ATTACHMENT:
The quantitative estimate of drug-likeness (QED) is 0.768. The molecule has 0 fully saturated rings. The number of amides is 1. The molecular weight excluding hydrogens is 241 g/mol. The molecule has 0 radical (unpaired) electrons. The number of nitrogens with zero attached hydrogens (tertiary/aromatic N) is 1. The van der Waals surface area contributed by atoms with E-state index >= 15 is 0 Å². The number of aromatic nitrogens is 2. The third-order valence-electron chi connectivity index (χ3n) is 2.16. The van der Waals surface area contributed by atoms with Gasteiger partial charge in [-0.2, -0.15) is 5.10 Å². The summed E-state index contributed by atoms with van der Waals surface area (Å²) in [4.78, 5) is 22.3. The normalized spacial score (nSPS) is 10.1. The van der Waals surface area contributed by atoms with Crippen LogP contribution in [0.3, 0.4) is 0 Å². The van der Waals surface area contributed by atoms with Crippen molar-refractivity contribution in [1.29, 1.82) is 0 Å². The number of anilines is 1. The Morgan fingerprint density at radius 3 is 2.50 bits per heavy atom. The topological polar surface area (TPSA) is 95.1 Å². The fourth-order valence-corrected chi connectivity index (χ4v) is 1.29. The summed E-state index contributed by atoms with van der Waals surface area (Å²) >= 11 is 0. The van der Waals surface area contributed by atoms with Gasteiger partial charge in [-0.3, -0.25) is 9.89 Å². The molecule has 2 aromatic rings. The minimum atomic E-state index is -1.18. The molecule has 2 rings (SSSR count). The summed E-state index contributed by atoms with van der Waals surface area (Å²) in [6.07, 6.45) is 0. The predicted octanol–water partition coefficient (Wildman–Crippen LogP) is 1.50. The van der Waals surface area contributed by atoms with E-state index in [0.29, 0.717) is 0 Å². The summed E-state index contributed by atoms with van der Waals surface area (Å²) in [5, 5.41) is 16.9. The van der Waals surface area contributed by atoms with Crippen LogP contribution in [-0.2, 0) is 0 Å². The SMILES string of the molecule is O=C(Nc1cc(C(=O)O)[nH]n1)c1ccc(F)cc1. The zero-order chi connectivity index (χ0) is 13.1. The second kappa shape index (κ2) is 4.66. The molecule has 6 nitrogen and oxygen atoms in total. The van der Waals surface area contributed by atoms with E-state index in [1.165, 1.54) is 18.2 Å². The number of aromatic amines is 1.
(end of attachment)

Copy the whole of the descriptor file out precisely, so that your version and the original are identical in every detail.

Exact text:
The quantitative estimate of drug-likeness (QED) is 0.768. The molecule has 0 fully saturated rings. The number of amides is 1. The molecular weight excluding hydrogens is 241 g/mol. The molecule has 0 radical (unpaired) electrons. The number of nitrogens with zero attached hydrogens (tertiary/aromatic N) is 1. The van der Waals surface area contributed by atoms with E-state index >= 15 is 0 Å². The number of aromatic nitrogens is 2. The third-order valence-electron chi connectivity index (χ3n) is 2.16. The van der Waals surface area contributed by atoms with Gasteiger partial charge in [-0.2, -0.15) is 5.10 Å². The summed E-state index contributed by atoms with van der Waals surface area (Å²) in [4.78, 5) is 22.3. The normalized spacial score (nSPS) is 10.1. The van der Waals surface area contributed by atoms with Crippen LogP contribution in [0.3, 0.4) is 0 Å². The van der Waals surface area contributed by atoms with Crippen molar-refractivity contribution in [1.29, 1.82) is 0 Å². The number of anilines is 1. The Morgan fingerprint density at radius 3 is 2.50 bits per heavy atom. The topological polar surface area (TPSA) is 95.1 Å². The fourth-order valence-corrected chi connectivity index (χ4v) is 1.29. The summed E-state index contributed by atoms with van der Waals surface area (Å²) >= 11 is 0. The van der Waals surface area contributed by atoms with Gasteiger partial charge in [-0.3, -0.25) is 9.89 Å². The molecule has 2 aromatic rings. The minimum atomic E-state index is -1.18. The molecule has 2 rings (SSSR count). The summed E-state index contributed by atoms with van der Waals surface area (Å²) in [6.07, 6.45) is 0. The predicted octanol–water partition coefficient (Wildman–Crippen LogP) is 1.50. The van der Waals surface area contributed by atoms with E-state index in [0.29, 0.717) is 0 Å². The summed E-state index contributed by atoms with van der Waals surface area (Å²) in [5, 5.41) is 16.9. The van der Waals surface area contributed by atoms with Crippen LogP contribution in [-0.2, 0) is 0 Å². The SMILES string of the molecule is O=C(Nc1cc(C(=O)O)[nH]n1)c1ccc(F)cc1. The zero-order chi connectivity index (χ0) is 13.1. The second kappa shape index (κ2) is 4.66. The molecule has 6 nitrogen and oxygen atoms in total. The van der Waals surface area contributed by atoms with E-state index in [1.165, 1.54) is 18.2 Å². The number of aromatic amines is 1.